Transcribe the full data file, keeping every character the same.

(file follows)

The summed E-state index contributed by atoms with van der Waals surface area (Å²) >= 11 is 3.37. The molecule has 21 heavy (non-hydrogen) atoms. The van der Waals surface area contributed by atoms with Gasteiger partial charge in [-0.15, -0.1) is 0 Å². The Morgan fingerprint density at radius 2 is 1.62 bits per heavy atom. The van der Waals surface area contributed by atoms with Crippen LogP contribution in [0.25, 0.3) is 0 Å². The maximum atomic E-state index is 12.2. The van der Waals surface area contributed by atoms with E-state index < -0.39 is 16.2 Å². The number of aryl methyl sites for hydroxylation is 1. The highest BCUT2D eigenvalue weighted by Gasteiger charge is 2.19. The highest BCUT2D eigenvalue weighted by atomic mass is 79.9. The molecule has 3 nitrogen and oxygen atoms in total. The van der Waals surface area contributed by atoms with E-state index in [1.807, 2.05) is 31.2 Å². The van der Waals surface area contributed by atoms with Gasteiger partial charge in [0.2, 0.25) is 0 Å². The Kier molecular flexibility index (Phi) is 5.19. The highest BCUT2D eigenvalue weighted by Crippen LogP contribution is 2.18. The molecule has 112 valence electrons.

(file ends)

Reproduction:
The summed E-state index contributed by atoms with van der Waals surface area (Å²) >= 11 is 3.37. The molecule has 21 heavy (non-hydrogen) atoms. The van der Waals surface area contributed by atoms with Gasteiger partial charge in [-0.15, -0.1) is 0 Å². The Morgan fingerprint density at radius 2 is 1.62 bits per heavy atom. The van der Waals surface area contributed by atoms with Crippen LogP contribution in [0.25, 0.3) is 0 Å². The maximum atomic E-state index is 12.2. The van der Waals surface area contributed by atoms with E-state index < -0.39 is 16.2 Å². The number of aryl methyl sites for hydroxylation is 1. The highest BCUT2D eigenvalue weighted by Gasteiger charge is 2.19. The highest BCUT2D eigenvalue weighted by atomic mass is 79.9. The molecule has 3 nitrogen and oxygen atoms in total. The van der Waals surface area contributed by atoms with E-state index in [1.807, 2.05) is 31.2 Å². The van der Waals surface area contributed by atoms with Gasteiger partial charge in [0.2, 0.25) is 0 Å². The Kier molecular flexibility index (Phi) is 5.19. The highest BCUT2D eigenvalue weighted by Crippen LogP contribution is 2.18. The molecule has 112 valence electrons.